Brussels, 21 January 2009
The Vice President cited CIVITAS II as a good example of how the EU could support cities with funding aimed at illustrating innovative technologies and policy measures for promoting clean vehicles, public transport and other more sustainable modes such as walking and cycling. Over 70% of the Europe's citizens live in towns and cities. 85% of Europe's GDP is generated in cities. Some 40% of Europe's CO2 emissions from road transport and 70% of other pollutants are due to urban traffic.
Vice President Tajani in charge of transport said: "Today Europe is facing serious economic recession – we must turn this into an opportunity. We must invest in innovative new policies and technologies to make our cities work better – that means reducing congestion, promoting public transport as well as healthy modes of transport such as cycling and walking. We will launch a series of concrete actions this year. They follow an integrated approach on sustainable urban mobility. We want to work in partnership with the cities and national governments to achieve this"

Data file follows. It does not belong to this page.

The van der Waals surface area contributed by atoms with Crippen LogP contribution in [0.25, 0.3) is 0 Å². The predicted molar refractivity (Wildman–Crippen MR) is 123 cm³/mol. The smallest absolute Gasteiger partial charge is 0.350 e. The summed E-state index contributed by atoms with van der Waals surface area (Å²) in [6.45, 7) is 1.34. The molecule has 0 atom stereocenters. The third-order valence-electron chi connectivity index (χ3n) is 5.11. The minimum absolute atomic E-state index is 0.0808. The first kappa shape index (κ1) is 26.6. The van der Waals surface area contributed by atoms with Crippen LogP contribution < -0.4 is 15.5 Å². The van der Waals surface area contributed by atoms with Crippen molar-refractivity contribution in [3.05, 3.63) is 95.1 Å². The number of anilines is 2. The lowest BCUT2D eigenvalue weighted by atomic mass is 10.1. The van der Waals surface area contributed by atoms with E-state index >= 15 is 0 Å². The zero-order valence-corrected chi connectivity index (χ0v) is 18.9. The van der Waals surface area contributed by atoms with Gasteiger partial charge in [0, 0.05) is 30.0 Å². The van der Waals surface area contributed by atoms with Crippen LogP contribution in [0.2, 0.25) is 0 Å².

Vice President Tajani emphasised his strong commitment to the adoption of a comprehensive Action Plan following extensive consultation on the Green Paper "Towards a new culture for urban mobility", which the Commission published in 2007. He outlined in more detail the actions that will be launched by the Commission during 2009. These will include actions to assist public authorities with the implementation of a new Directive for promoting clean and energy-efficient vehicles, as well as funding support for pilot projects and studies on various aspects of sustainable urban mobility.
Some 300 politicians and experts from over 20 countries gathered in Toulouse to discuss the findings of the 50M€ European Commission funded CIVITAS II programme. CIVITAS II is the second of three phases of CIVITAS which is benefiting from a total of 180M€ support from the Commission. The CIVITAS Forum is a network of politicians and transport experts from over 130 cities in nearly 30 European countries.
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